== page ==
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Howie Roseman and the Eagles need to make a philosophical change

NFL: FEB 12 Super Bowl LVII - Eagles vs Chiefs Photo by Adam Bow/Icon Sportswire via Getty Images

Howie Roseman and the Eagles need to make a philosophical change when it comes to defense. It’s been said a zillion times before in the Delaware Valley, a lament echoing from the denizens at Lincoln Financial Field, to school cafeterias, bar rooms, and center city construction sites, to corporate offices, to the studios and radio talk show airwaves.

This time, that team philosophy could smash any hopes this current incarnation of the Eagles has of making and winning the Super Bowl.

Remember T.J. Edwards?

He led the Eagles in tackles last year. The fifth-year linebacker now leads the Chicago Bears in tackles with a 131, which is sixth overall in the NFL through Week 14. You won’t find an Eagle anywhere near the top until you scroll down to No. 46, where Eagles’ safety Reed Blankenship resides. Edwards was an undrafted free agent signed by the Eagles out of Wisconsin and developed into a first-rate NFL linebacker. If Edwards was at the eye of this Eagles’ team, they would not be weighed down with their current problems in the middle of the field on a porous defense, which is currently ranked No. 22 in the NFL in overall defense, giving up 353.9 yards a game and a pass defense that is No. 28, giving up 259.9 yards a game.

Edwards signed with his hometown Bears in the offseason, despite the Eagles reportedly offering him more money to stay. But Edwards is emblematic of the dilemma that currently ails this team. There is no mystery as to what areas of the field the Eagles and general manager Howie Roseman plunge their draft capital into: Quarterback, offensive line, defensive line, cornerbacks and wide receivers.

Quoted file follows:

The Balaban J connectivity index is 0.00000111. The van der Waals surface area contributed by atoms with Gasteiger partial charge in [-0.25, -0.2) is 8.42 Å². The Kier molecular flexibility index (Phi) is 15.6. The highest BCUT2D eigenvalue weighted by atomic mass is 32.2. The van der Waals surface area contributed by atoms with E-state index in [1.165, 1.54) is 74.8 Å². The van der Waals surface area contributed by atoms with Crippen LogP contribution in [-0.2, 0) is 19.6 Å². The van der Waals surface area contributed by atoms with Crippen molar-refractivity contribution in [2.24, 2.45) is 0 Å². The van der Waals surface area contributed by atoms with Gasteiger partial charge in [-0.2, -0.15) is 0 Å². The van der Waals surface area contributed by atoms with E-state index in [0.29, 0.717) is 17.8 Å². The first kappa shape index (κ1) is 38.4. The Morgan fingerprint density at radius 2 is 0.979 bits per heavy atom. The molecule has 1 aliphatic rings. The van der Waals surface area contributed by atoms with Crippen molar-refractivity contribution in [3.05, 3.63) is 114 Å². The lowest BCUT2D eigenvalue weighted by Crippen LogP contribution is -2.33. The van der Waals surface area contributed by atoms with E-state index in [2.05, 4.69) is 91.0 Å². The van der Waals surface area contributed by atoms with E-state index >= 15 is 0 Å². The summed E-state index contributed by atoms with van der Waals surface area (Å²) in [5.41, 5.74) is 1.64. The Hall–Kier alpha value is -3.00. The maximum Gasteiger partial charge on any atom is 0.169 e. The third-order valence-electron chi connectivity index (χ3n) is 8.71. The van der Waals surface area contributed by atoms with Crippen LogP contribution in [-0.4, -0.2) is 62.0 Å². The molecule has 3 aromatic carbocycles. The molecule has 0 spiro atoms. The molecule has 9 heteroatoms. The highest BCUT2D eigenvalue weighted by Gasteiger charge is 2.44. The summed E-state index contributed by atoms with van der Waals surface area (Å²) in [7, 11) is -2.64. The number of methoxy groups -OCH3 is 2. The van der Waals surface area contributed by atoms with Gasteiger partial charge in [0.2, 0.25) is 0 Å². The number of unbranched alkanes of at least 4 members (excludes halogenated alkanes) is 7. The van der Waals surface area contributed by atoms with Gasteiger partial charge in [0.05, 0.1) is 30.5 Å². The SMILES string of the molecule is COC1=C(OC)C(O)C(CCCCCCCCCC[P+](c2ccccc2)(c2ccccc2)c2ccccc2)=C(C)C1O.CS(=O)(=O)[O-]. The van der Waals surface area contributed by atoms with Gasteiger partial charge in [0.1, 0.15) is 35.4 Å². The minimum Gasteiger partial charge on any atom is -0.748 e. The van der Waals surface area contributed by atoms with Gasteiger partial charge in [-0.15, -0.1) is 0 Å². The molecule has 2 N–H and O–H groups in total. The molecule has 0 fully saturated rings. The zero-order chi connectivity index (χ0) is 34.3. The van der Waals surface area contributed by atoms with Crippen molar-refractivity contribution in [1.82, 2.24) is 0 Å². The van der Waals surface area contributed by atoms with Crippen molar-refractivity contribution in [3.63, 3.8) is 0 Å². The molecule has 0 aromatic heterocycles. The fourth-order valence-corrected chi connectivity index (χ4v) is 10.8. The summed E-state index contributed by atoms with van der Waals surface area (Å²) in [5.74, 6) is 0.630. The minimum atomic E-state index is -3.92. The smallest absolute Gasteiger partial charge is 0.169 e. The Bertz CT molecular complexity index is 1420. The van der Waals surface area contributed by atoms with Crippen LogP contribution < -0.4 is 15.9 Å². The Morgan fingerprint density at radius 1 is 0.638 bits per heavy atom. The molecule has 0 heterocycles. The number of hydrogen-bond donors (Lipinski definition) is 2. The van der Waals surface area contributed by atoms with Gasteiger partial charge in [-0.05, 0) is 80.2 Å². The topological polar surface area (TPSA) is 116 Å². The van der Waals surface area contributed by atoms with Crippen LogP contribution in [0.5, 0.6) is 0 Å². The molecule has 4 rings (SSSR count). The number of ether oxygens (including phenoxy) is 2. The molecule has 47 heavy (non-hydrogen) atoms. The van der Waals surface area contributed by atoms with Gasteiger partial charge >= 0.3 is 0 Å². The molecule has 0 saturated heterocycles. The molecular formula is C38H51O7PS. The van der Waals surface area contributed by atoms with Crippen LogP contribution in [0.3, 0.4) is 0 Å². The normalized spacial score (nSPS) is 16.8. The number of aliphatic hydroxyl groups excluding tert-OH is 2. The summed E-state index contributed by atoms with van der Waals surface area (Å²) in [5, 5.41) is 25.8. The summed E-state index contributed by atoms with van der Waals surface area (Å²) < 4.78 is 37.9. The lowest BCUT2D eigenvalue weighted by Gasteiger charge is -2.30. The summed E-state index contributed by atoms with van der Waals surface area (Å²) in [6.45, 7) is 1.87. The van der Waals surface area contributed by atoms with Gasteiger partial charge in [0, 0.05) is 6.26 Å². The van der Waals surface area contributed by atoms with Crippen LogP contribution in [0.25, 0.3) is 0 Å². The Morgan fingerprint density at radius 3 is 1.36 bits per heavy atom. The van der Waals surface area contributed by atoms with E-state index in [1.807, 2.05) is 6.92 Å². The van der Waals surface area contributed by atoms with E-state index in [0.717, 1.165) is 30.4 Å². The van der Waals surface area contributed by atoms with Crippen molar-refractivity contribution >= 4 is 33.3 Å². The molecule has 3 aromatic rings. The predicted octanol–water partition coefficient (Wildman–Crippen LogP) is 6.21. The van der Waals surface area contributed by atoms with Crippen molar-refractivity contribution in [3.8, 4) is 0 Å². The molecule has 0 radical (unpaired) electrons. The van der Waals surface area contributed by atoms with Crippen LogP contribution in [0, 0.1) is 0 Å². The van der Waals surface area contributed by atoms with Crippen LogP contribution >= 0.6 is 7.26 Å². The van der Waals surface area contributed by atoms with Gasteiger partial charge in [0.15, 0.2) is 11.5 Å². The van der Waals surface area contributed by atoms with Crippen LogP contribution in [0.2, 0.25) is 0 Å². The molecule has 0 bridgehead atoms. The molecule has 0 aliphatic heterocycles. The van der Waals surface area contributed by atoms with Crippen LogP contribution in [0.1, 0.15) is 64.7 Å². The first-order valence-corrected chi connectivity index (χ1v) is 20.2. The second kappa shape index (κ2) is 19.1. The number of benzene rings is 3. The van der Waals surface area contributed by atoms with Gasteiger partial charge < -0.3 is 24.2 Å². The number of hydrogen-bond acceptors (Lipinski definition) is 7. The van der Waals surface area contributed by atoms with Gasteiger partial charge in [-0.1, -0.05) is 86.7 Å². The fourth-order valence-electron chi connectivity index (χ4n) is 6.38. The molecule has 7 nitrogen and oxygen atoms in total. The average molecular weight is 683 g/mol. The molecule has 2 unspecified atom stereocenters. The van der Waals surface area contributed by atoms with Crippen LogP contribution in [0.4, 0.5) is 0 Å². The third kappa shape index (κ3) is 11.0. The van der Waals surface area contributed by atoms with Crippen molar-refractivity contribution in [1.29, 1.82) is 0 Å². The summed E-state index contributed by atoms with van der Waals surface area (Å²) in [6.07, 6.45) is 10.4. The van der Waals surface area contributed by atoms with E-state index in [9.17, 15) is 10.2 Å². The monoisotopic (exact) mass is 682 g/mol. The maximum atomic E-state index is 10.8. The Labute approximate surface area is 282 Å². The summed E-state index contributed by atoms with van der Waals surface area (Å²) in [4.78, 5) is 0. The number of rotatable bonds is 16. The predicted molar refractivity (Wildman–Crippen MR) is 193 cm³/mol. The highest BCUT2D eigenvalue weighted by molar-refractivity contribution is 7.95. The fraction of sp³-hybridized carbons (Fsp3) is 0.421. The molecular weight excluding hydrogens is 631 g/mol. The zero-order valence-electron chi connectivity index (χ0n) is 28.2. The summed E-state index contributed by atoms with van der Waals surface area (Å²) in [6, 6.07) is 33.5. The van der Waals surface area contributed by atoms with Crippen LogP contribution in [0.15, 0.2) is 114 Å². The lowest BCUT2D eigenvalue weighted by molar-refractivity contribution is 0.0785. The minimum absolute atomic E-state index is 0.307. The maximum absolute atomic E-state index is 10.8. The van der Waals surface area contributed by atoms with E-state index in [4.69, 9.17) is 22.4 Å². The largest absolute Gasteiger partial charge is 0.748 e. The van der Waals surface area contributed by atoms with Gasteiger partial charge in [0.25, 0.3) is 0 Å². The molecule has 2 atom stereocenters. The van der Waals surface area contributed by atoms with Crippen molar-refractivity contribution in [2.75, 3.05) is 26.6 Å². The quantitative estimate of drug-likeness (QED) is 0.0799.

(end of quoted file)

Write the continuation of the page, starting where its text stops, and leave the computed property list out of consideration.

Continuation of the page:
It may be a leading reason why they are in this existing fix.

The Eagles have traditionally paid little attention to linebacker and the secondary, preferring historically to go the frugal route when it comes to filling that area of the field. The result is what has happened to the 2023 Eagles. Edwards was an undrafted free agent, as was Blankenship, out of Middle Tennessee.

They found two quality defenders in the NFL Draft outcast bin.

Roseman, to his credit, has tried to adjust and adapt on the go. In some years, he caught the bleeding in time and bandaged it up. In others, like this season, in-season additions made to compensate for previous ignorance has not. Newly acquired linebacker Shaq Leonard was on the field for 14 snaps during Sunday night’s 33-13 nightmare to the Dallas Cowboys. Did anyone notice?

The Eagles, due to their defensive philosophy, have had to rely on retreads like Leonard, and Nicholas Morrow and Zach Cunningham at linebacker—starters for the Eagles, probable special teams contributors for the San Francisco 49ers or the Cowboys. When the Eagles have drafted cornerbacks or safeties, recently, they have come up with players like Georgia’s Kelee Ringo, who did not have a good training camp and holds the dubious distinction of being flagged for two different penalties during the second quarter in a pivotal moment of the Dallas loss. Ringo was terribly exposed, in for 22 plays against Dallas. The Eagles were so depleted in the secondary, with Blankenship lost to a concussion, they had no other choice.